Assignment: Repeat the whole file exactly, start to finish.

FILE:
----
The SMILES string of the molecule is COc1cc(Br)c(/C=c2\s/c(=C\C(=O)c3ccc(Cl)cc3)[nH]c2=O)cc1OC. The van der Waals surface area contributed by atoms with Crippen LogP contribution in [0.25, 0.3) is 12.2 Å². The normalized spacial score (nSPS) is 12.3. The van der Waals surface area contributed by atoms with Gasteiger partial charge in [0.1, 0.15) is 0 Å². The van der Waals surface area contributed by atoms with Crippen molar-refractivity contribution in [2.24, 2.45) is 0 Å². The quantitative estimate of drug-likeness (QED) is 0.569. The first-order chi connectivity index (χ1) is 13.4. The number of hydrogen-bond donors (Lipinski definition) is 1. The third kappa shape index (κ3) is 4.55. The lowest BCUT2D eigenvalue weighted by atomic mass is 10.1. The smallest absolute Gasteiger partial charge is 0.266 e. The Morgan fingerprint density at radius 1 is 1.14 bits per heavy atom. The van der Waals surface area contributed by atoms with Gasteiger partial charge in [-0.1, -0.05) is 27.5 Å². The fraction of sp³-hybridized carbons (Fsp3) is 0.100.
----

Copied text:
The SMILES string of the molecule is COc1cc(Br)c(/C=c2\s/c(=C\C(=O)c3ccc(Cl)cc3)[nH]c2=O)cc1OC. The van der Waals surface area contributed by atoms with Crippen LogP contribution in [0.25, 0.3) is 12.2 Å². The normalized spacial score (nSPS) is 12.3. The van der Waals surface area contributed by atoms with Gasteiger partial charge in [0.1, 0.15) is 0 Å². The van der Waals surface area contributed by atoms with Crippen molar-refractivity contribution in [2.24, 2.45) is 0 Å². The quantitative estimate of drug-likeness (QED) is 0.569. The first-order chi connectivity index (χ1) is 13.4. The number of hydrogen-bond donors (Lipinski definition) is 1. The third kappa shape index (κ3) is 4.55. The lowest BCUT2D eigenvalue weighted by atomic mass is 10.1. The smallest absolute Gasteiger partial charge is 0.266 e. The Morgan fingerprint density at radius 1 is 1.14 bits per heavy atom. The van der Waals surface area contributed by atoms with Gasteiger partial charge in [-0.1, -0.05) is 27.5 Å². The fraction of sp³-hybridized carbons (Fsp3) is 0.100.